Hortonworks, a company that sells a version of open source Hadoop software for processing huge amounts of data, is using its latest acquisition to push into small data.
The company said Tuesday that it will buy Onyara, a startup that is more concerned with understanding the kinds of data its customers have and where it came from than crunching information for hours.
The rationale behind the deal is twofold. Buying Onyara helps Hortonworks (hdp) pick up critical technology in what is among the most hyped tech sectors—the internet of things. The idea is for companies to connect machinery, trucks, and trains online so that they can collect data about them and improve their business.
The second reason is that this deal will introduce Hortonworks' software to new customers that might be using other software like SAP's Hana or other versions of Hadoop to crunch data. It's a tried and true business tactic.
To understand how all of this will happen, you have to understand how Onyara fits into the internet of things and Hortonworks' strategy to enter the data processing market outside the data center. While there are plenty of people who claim that the Internet of things is a bunch of malarkey, there is a real trend of connecting equipment, especially industrial equipment, to the Internet.
Connected sensors let companies gather data from their machines and quickly send it to computers. Cheaper and faster processing power and inexpensive storage means that managers can now analyze that data quickly and over long periods of time to help make manufacturing, mining, and whatever else more efficient. With the data, companies may be able to make higher quality products more cheaply. Manufacturing assembly lines may also be monitored more closely so there are fewer costly breakdowns, because computers can predict them before they happen.
Companies are still coming up with ways to use this extra data analysis to improve their businesses. And there are very real technical challenges in placing sensors everywhere, trying to collect data from them, and then using that data to predict the future. Onyara's open source software, called Project NiFi, which was derived from work at the National Security Agency, helps solve some of those problems.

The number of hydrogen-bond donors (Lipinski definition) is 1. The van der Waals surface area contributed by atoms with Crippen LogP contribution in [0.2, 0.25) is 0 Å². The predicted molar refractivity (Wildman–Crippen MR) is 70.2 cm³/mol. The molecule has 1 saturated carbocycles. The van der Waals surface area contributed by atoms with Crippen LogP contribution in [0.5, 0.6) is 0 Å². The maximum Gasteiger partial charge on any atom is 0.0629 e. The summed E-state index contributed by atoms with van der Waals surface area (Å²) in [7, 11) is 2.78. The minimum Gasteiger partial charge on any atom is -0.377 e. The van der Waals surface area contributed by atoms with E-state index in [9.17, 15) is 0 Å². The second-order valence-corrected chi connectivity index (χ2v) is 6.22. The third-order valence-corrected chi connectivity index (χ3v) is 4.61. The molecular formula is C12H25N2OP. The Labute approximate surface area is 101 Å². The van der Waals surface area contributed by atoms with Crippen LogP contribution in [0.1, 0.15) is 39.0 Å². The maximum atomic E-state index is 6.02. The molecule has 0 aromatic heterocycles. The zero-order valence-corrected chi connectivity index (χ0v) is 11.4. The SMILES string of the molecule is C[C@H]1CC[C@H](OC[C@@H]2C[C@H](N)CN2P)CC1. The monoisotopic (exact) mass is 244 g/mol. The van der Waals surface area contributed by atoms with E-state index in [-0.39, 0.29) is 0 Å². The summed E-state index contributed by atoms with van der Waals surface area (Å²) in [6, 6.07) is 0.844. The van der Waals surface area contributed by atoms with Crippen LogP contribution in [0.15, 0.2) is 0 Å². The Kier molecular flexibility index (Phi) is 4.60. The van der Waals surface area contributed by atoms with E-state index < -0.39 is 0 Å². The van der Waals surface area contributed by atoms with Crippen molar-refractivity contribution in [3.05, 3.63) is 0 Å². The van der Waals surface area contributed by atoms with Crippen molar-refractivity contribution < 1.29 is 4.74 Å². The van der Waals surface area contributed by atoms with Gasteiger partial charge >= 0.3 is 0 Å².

For example, not every sensor is placed where there is enough bandwidth. For example, a sensor on an oil drilling platform may only connect a few times a day to the Internet through an expensive satellite link.
As a result, some of that data is likely processed on the platform first. Waiting to send it elsewhere isn't always an option.
Additionally, and more subtly, is that the data sent back to the mainland comes in a package that covers several hours of activity. However, all that data is not created equal. What if a machine on the platform overheated during that period. If so, that information is probably more important than whatever else the sensors happened to measure that day.
Onyara's software helps manage the flow of data on a remote computer (it can run on something as small as a laptop). But it also can prioritize what's most critical. So the sensor data detailing conditions of the machine just before it overheated is prioritized higher than other data. The reason? It is presumably relevant to include in future predictive algorithms monitoring for machines likely to overheat.
This is complicated stuff, and Onyara is not the only company working to build software to manage data at what IT specialists view as the "edge" of the internet of things. Technologists call this the edge because they view the data center as the central computing power and all of the sensors and computers outside the data center as being on the edge of that network. National Instruments is another company trying to establish a business in this arena while GE is trying to make a play covering the entire ecosystem including at the edge.
However, there's no reason that a company like Hortonworks, which has made its name in big data, can't also get involved in smaller data—before that data is sliced and diced using Hortonworks' Hadoop software.
Following this deal, Hortonworks plans to add a new product called Hortonworks Data Flow that includes the elements from the Onyara acquisition. Because it will be based on open source code, it will also work with other Hadoop versions run by Hortonworks' rivals like Cloudera and other database software such as SAP's HANA.
Tim Hall, VP product management with Hortonworks, says Hortonworks Data Flow might offer only fewer capabilities if the customer isn't running Hortonworks' Hadoop software. As a result, it might convince more customers to switch to Hortonworks' software.
It might, but my bet is that instead we'll see rivals to hortonworks take the open source NiFi code and lure developers from Onyara to their own companies to support their efforts. Or perhaps we'll see SAP and Cloudera acquire other startups and technologies that do similar things to Onyara.
After all, there are a lot of data startups out there, and with the internet of things as hot as it is, there are plenty companies bragging that they can handle both the real-time nature of sensor data processing as well as some of the challenges associated with poor bandwidth and data prioritization.
Subscribe to Data Sheet, Fortune’s daily newsletter on the business of technology.